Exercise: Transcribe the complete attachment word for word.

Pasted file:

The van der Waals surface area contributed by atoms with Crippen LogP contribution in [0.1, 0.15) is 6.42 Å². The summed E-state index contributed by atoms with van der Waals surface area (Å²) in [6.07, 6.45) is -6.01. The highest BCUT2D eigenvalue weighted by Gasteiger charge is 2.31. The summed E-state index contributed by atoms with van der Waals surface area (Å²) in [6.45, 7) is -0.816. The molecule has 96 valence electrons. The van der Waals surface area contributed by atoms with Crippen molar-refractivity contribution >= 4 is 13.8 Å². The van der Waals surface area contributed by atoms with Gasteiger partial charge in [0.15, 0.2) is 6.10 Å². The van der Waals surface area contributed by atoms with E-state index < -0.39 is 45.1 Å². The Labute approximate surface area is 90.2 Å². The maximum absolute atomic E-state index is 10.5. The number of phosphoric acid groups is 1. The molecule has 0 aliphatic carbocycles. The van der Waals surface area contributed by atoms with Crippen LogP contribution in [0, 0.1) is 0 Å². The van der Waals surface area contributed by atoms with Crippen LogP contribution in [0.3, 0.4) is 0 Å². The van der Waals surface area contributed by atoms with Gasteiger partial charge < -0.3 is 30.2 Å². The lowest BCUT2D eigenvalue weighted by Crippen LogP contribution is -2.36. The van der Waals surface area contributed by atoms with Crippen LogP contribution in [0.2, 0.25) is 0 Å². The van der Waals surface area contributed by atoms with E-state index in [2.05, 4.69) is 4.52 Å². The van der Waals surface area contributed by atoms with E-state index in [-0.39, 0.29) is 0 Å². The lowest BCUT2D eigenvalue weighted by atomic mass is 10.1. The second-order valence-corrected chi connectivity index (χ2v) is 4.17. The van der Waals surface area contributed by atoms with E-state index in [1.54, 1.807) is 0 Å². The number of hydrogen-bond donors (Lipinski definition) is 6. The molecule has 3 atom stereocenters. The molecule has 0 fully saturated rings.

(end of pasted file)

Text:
The van der Waals surface area contributed by atoms with Crippen LogP contribution in [0.1, 0.15) is 6.42 Å². The summed E-state index contributed by atoms with van der Waals surface area (Å²) in [6.07, 6.45) is -6.01. The highest BCUT2D eigenvalue weighted by Gasteiger charge is 2.31. The summed E-state index contributed by atoms with van der Waals surface area (Å²) in [6.45, 7) is -0.816. The molecule has 96 valence electrons. The van der Waals surface area contributed by atoms with Crippen molar-refractivity contribution >= 4 is 13.8 Å². The van der Waals surface area contributed by atoms with Gasteiger partial charge in [0.15, 0.2) is 6.10 Å². The van der Waals surface area contributed by atoms with E-state index < -0.39 is 45.1 Å². The Labute approximate surface area is 90.2 Å². The maximum absolute atomic E-state index is 10.5. The number of phosphoric acid groups is 1. The molecule has 0 aliphatic carbocycles. The van der Waals surface area contributed by atoms with Crippen LogP contribution in [0, 0.1) is 0 Å². The van der Waals surface area contributed by atoms with Crippen LogP contribution in [0.3, 0.4) is 0 Å². The van der Waals surface area contributed by atoms with Gasteiger partial charge < -0.3 is 30.2 Å². The lowest BCUT2D eigenvalue weighted by Crippen LogP contribution is -2.36. The van der Waals surface area contributed by atoms with Crippen LogP contribution in [0.2, 0.25) is 0 Å². The van der Waals surface area contributed by atoms with E-state index in [2.05, 4.69) is 4.52 Å². The van der Waals surface area contributed by atoms with E-state index in [-0.39, 0.29) is 0 Å². The lowest BCUT2D eigenvalue weighted by atomic mass is 10.1. The second-order valence-corrected chi connectivity index (χ2v) is 4.17. The van der Waals surface area contributed by atoms with E-state index in [1.54, 1.807) is 0 Å². The number of hydrogen-bond donors (Lipinski definition) is 6. The molecule has 3 atom stereocenters. The molecule has 0 fully saturated rings.